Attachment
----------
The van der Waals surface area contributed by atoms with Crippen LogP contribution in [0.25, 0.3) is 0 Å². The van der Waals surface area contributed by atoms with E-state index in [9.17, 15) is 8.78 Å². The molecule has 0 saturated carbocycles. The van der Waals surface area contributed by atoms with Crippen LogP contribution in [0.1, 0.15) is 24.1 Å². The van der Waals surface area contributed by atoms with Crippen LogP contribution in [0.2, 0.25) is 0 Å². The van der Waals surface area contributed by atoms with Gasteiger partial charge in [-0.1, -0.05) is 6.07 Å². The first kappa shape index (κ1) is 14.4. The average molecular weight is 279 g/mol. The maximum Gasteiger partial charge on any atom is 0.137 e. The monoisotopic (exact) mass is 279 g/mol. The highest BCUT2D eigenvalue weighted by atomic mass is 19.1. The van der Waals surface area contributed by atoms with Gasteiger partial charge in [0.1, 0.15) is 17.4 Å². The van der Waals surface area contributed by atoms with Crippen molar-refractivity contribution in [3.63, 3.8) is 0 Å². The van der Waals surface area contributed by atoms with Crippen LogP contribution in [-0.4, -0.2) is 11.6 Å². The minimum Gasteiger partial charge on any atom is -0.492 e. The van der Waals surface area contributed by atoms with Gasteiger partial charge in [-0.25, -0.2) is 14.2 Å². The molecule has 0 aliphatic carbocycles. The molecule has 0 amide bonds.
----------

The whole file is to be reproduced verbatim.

The van der Waals surface area contributed by atoms with Crippen LogP contribution in [0.25, 0.3) is 0 Å². The van der Waals surface area contributed by atoms with E-state index in [9.17, 15) is 8.78 Å². The molecule has 0 saturated carbocycles. The van der Waals surface area contributed by atoms with Crippen LogP contribution in [0.1, 0.15) is 24.1 Å². The van der Waals surface area contributed by atoms with Crippen LogP contribution in [0.2, 0.25) is 0 Å². The van der Waals surface area contributed by atoms with Gasteiger partial charge in [-0.1, -0.05) is 6.07 Å². The first kappa shape index (κ1) is 14.4. The average molecular weight is 279 g/mol. The maximum Gasteiger partial charge on any atom is 0.137 e. The monoisotopic (exact) mass is 279 g/mol. The highest BCUT2D eigenvalue weighted by atomic mass is 19.1. The van der Waals surface area contributed by atoms with Gasteiger partial charge in [0.1, 0.15) is 17.4 Å². The van der Waals surface area contributed by atoms with Crippen molar-refractivity contribution in [3.63, 3.8) is 0 Å². The van der Waals surface area contributed by atoms with Crippen LogP contribution in [-0.4, -0.2) is 11.6 Å². The minimum Gasteiger partial charge on any atom is -0.492 e. The van der Waals surface area contributed by atoms with Gasteiger partial charge in [-0.25, -0.2) is 14.2 Å². The molecule has 0 aliphatic carbocycles. The molecule has 0 amide bonds.